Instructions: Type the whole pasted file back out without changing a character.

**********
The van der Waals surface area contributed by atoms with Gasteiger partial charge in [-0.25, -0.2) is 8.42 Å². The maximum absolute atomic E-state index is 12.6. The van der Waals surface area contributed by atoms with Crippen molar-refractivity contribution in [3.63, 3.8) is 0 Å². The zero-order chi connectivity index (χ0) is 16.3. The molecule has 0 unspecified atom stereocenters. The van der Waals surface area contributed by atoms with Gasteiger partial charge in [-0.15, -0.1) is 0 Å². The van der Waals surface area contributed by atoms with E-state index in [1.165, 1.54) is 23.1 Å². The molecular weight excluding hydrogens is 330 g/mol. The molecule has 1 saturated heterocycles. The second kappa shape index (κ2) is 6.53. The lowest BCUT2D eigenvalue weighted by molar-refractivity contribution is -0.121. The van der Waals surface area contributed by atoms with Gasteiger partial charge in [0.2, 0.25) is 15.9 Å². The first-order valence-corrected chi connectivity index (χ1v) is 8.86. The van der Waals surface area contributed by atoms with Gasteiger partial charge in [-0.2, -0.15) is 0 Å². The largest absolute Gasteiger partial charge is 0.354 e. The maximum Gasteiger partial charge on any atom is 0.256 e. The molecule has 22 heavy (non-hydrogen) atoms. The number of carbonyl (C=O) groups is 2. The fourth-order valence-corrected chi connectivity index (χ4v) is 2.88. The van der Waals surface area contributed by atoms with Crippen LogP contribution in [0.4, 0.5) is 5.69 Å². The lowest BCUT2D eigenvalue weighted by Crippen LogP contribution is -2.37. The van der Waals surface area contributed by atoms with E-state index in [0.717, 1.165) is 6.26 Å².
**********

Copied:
The van der Waals surface area contributed by atoms with Gasteiger partial charge in [-0.25, -0.2) is 8.42 Å². The maximum absolute atomic E-state index is 12.6. The van der Waals surface area contributed by atoms with Crippen molar-refractivity contribution in [3.63, 3.8) is 0 Å². The zero-order chi connectivity index (χ0) is 16.3. The molecule has 0 unspecified atom stereocenters. The van der Waals surface area contributed by atoms with Gasteiger partial charge in [-0.15, -0.1) is 0 Å². The van der Waals surface area contributed by atoms with E-state index in [1.165, 1.54) is 23.1 Å². The molecular weight excluding hydrogens is 330 g/mol. The molecule has 1 saturated heterocycles. The second kappa shape index (κ2) is 6.53. The lowest BCUT2D eigenvalue weighted by molar-refractivity contribution is -0.121. The van der Waals surface area contributed by atoms with Gasteiger partial charge in [0.2, 0.25) is 15.9 Å². The first-order valence-corrected chi connectivity index (χ1v) is 8.86. The van der Waals surface area contributed by atoms with Gasteiger partial charge in [-0.2, -0.15) is 0 Å². The largest absolute Gasteiger partial charge is 0.354 e. The maximum Gasteiger partial charge on any atom is 0.256 e. The molecule has 22 heavy (non-hydrogen) atoms. The number of carbonyl (C=O) groups is 2. The fourth-order valence-corrected chi connectivity index (χ4v) is 2.88. The van der Waals surface area contributed by atoms with Crippen LogP contribution in [0.4, 0.5) is 5.69 Å². The lowest BCUT2D eigenvalue weighted by Crippen LogP contribution is -2.37. The van der Waals surface area contributed by atoms with E-state index in [0.717, 1.165) is 6.26 Å².